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What are the Different Types of Balance Disorders?

Article Details
  • Written By: Mary McMahon
  • Edited By: O. Wallace
  • Last Modified Date: 02 January 2018
  • Copyright Protected:
    2003-2018
    Conjecture Corporation
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Balance disorders, in which patients feel dizzy or experience a sensation of spinning movement, can be roughly divided into two main groups: disorders caused by problems with the ear and disorders caused by problems with the brain. The body's balance system, also known as the vestibular system, is quite complex, involving structures within the ear which help the body orient itself in space, input from the body and eyes, and the processing of the brain, which brings all of the information together. Balance disorders can have an array of causes and treatment options depend on the cause of the disorder and the severity of the symptoms.

Balance disorders caused by problems with the ear can include infections such as vestibular neuronitis and labyrinthitis, along with trauma to the head which damages the structures in the ear which contribute to the sense of balance. Other problems can include a perilymph fistula, in which fluid from the inner ear leaks out in the middle ear, Meniere's disease, which causes a fluid imbalance in the ears, and benign paroxysmal positional vertigo, in which changes in head position cause instability in the sense of balance. Patients can also experience bilateral vestibulopathy and superior canal dehiscence syndrome, both of which cause balance problems.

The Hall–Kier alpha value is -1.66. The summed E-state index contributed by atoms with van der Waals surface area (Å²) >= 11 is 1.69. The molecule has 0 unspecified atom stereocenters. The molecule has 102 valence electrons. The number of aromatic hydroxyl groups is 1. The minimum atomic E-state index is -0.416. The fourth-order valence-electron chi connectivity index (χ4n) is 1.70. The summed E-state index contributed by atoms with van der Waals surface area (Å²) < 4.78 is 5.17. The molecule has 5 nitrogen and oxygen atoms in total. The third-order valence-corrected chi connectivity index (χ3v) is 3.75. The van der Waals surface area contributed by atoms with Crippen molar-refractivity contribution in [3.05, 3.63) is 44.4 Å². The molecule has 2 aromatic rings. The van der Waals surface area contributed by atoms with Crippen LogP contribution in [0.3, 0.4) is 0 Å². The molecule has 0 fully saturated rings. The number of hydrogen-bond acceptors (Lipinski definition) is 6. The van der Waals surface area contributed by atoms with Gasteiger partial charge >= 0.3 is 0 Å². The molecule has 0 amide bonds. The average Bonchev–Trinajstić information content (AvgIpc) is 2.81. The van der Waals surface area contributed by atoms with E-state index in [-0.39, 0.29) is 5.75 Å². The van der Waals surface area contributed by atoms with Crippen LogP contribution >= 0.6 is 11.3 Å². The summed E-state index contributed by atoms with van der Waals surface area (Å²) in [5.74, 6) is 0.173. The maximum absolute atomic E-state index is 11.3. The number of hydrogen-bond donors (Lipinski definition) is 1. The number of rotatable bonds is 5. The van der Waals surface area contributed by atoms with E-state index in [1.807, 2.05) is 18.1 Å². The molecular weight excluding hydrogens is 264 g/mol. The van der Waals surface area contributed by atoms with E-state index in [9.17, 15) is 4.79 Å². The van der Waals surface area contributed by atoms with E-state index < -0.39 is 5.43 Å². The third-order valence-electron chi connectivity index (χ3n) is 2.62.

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The brain can be involved in balance disorders in a number of ways. Aging can be a contributing factor, with many elderly adults experiencing difficulties with balance. Infections in the brain, degeneration caused by aging or disease, trauma to the head, structural deformities in the brain, neurological conditions, and cancers in the brain can all cause balance disorders. Balance disorders can also be related to autoimmune conditions.

Changes in the available sensory input from the body can also contribute to balance problems. Loss of a limb can disorient the brain, as can loss of an eye or severe damage to the vision. This also works in reverse: someone with newly correct vision may have trouble balancing for several days while he or she gets used to seeing with glasses. Muscle weakness may be involved in balance disorders as well.

People who experience vertigo, dizziness, or general difficulty balancing can be treated by a doctor who can determine the cause of the balance disorder and develop treatment options for the patient. When a balance disorder is connected with an ongoing medical problem, addressing the underlying cause can usually resolve the balance disorder. In some cases, it may not be possible to cure the patient, but a doctor can provide coping techniques which will reduce the risk of falls and keep the patient more comfortable.

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